Tell me how you will repeal the "unnecessary, radical, unprecedented, and overly broad departure from the nation's traditions and history" embodied in the Supreme Court's overturning of State laws such as abortion laws, and *then* we can talk about how serious you are about "nation's traditions".


Marriage was defined as between one Man and one Woman in Justinian law in 500AD, and has been the definition of marriage in western civilization and our laws for millenia.
To claim that defending marriage breaks with tradition is pure sophistry.
This essay is just trying to talk people down from standing up for marriage, using arguments that are far more suited for other more serious intrusions into state law. (I'll give just one more example: Federal laws going after deadbeat dads; so much for that "we have federalism in family law" claim.)


5 posted on 06/01/2006 8:38:31 AM PDT by WOSG (Do your duty, be a patriot, support our Troops - VOTE!)
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To: Sunsong

There is no such thing as same-sex marriage.
Marriage from the beginning of time has been defined as the union of a man and a woman.
It is recognised historically and biblically as the foundation of family, society and civilization.
As such it is most appropriate to recognize it in the Constitution of the United States.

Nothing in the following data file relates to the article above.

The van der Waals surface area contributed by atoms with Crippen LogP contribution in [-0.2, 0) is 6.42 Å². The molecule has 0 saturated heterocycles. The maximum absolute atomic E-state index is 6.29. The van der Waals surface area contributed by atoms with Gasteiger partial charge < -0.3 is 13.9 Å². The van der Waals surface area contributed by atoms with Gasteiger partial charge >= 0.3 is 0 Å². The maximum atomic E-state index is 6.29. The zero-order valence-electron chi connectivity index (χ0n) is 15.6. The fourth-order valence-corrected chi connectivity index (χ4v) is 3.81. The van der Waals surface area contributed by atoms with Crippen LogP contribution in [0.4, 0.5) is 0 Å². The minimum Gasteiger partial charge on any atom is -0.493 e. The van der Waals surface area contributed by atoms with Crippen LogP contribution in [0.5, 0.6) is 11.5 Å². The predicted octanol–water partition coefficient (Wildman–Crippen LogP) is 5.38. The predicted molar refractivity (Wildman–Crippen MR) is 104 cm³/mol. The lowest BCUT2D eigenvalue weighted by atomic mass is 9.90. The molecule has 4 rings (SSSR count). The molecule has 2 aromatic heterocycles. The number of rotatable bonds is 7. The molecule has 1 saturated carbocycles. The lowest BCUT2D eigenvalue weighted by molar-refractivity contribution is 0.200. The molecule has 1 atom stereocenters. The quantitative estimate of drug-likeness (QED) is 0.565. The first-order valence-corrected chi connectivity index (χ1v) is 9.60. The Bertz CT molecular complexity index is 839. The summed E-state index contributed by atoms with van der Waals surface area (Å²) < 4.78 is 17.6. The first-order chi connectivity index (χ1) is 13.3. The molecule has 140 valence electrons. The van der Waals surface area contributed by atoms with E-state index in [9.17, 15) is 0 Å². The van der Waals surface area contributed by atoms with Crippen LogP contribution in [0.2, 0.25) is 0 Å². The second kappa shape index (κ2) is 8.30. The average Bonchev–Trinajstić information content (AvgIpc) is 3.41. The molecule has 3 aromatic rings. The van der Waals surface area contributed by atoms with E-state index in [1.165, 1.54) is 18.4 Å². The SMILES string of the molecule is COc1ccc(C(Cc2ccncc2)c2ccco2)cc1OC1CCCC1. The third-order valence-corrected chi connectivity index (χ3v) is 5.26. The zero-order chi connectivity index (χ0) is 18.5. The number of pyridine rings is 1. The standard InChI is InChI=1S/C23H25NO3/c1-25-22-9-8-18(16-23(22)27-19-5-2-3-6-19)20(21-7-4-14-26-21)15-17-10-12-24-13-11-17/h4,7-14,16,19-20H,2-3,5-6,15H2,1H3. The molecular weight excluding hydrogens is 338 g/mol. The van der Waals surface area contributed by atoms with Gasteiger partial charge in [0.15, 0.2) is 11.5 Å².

6 posted on 06/01/2006 8:40:00 AM PDT by Flora McDonald (got teufelhunden?)
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To: Sunsong
First, a constitutional amendment is unnecessary because federal and state laws, combined with the present state of the relevant constitutional doctrines, already make court-ordered nationwide same-sex marriage unlikely for the foreseeable future. An amendment banning same-sex marriage is a solution in search of a problem.

That is just an opinion without much to back it up. Given what has happened in Mass. and the general attitude of the judiciary towards the will of the people, I disagree with him. Besides, the time to correct a potential problem is before is happens, not after.

Second, a constitutional amendment defining marriage would be a radical intrusion on the nation's founding commitment to federalism in an area traditionally reserved for state regulation, family law. There has been no showing that federalism has been unworkable in the area of family law.

I disagree. I am very much a proponenet of small government and have run for office as a Libertarian. However, if the federal government is going to impose requirements about how states treat each others marriages, then it is not an abuse of power to clarify what marriage is and what it is not.

Third, a constitutional amendment banning same-sex marriage would be an unprecedented form of amendment, cutting short an ongoing national debate over what privileges and benefits, if any, ought to be conferred on same-sex couples and preventing democratic processes from recognizing more individual rights.